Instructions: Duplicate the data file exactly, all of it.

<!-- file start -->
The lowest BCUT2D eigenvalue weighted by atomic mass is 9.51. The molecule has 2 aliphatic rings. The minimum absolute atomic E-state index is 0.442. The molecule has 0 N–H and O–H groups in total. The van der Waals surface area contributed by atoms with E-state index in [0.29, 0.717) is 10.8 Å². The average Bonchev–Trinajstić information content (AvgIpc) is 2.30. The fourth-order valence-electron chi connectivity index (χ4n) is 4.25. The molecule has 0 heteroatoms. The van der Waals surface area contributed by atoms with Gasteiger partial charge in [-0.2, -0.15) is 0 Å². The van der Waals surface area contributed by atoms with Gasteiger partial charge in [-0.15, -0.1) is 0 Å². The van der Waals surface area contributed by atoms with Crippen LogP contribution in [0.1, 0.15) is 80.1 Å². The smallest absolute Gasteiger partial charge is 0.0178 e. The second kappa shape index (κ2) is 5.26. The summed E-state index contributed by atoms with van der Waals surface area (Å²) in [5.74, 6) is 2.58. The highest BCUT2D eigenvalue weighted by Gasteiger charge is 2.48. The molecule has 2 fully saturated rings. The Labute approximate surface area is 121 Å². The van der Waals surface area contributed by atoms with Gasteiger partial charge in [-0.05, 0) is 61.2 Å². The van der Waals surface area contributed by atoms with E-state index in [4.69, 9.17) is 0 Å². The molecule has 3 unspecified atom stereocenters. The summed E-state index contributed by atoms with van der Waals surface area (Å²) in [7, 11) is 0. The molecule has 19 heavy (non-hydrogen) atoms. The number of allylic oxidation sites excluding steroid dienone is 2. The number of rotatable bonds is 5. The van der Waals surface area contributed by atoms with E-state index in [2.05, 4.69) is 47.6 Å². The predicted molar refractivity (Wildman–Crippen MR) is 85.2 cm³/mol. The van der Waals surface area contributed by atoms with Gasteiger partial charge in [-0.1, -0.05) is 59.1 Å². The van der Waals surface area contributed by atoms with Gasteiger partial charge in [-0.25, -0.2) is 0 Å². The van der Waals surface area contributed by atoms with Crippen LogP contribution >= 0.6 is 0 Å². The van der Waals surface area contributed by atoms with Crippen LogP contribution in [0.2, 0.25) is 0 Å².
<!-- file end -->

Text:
The lowest BCUT2D eigenvalue weighted by atomic mass is 9.51. The molecule has 2 aliphatic rings. The minimum absolute atomic E-state index is 0.442. The molecule has 0 N–H and O–H groups in total. The van der Waals surface area contributed by atoms with E-state index in [0.29, 0.717) is 10.8 Å². The average Bonchev–Trinajstić information content (AvgIpc) is 2.30. The fourth-order valence-electron chi connectivity index (χ4n) is 4.25. The molecule has 0 heteroatoms. The van der Waals surface area contributed by atoms with Gasteiger partial charge in [-0.2, -0.15) is 0 Å². The van der Waals surface area contributed by atoms with Gasteiger partial charge in [-0.15, -0.1) is 0 Å². The van der Waals surface area contributed by atoms with Crippen LogP contribution in [0.1, 0.15) is 80.1 Å². The smallest absolute Gasteiger partial charge is 0.0178 e. The second kappa shape index (κ2) is 5.26. The summed E-state index contributed by atoms with van der Waals surface area (Å²) in [5.74, 6) is 2.58. The highest BCUT2D eigenvalue weighted by Gasteiger charge is 2.48. The molecule has 2 fully saturated rings. The Labute approximate surface area is 121 Å². The van der Waals surface area contributed by atoms with Gasteiger partial charge in [-0.05, 0) is 61.2 Å². The van der Waals surface area contributed by atoms with E-state index in [4.69, 9.17) is 0 Å². The molecule has 3 unspecified atom stereocenters. The summed E-state index contributed by atoms with van der Waals surface area (Å²) in [7, 11) is 0. The molecule has 19 heavy (non-hydrogen) atoms. The number of allylic oxidation sites excluding steroid dienone is 2. The number of rotatable bonds is 5. The van der Waals surface area contributed by atoms with E-state index in [2.05, 4.69) is 47.6 Å². The predicted molar refractivity (Wildman–Crippen MR) is 85.2 cm³/mol. The van der Waals surface area contributed by atoms with Gasteiger partial charge in [-0.1, -0.05) is 59.1 Å². The van der Waals surface area contributed by atoms with Gasteiger partial charge in [-0.25, -0.2) is 0 Å². The van der Waals surface area contributed by atoms with Crippen LogP contribution >= 0.6 is 0 Å². The van der Waals surface area contributed by atoms with Crippen LogP contribution in [0.2, 0.25) is 0 Å².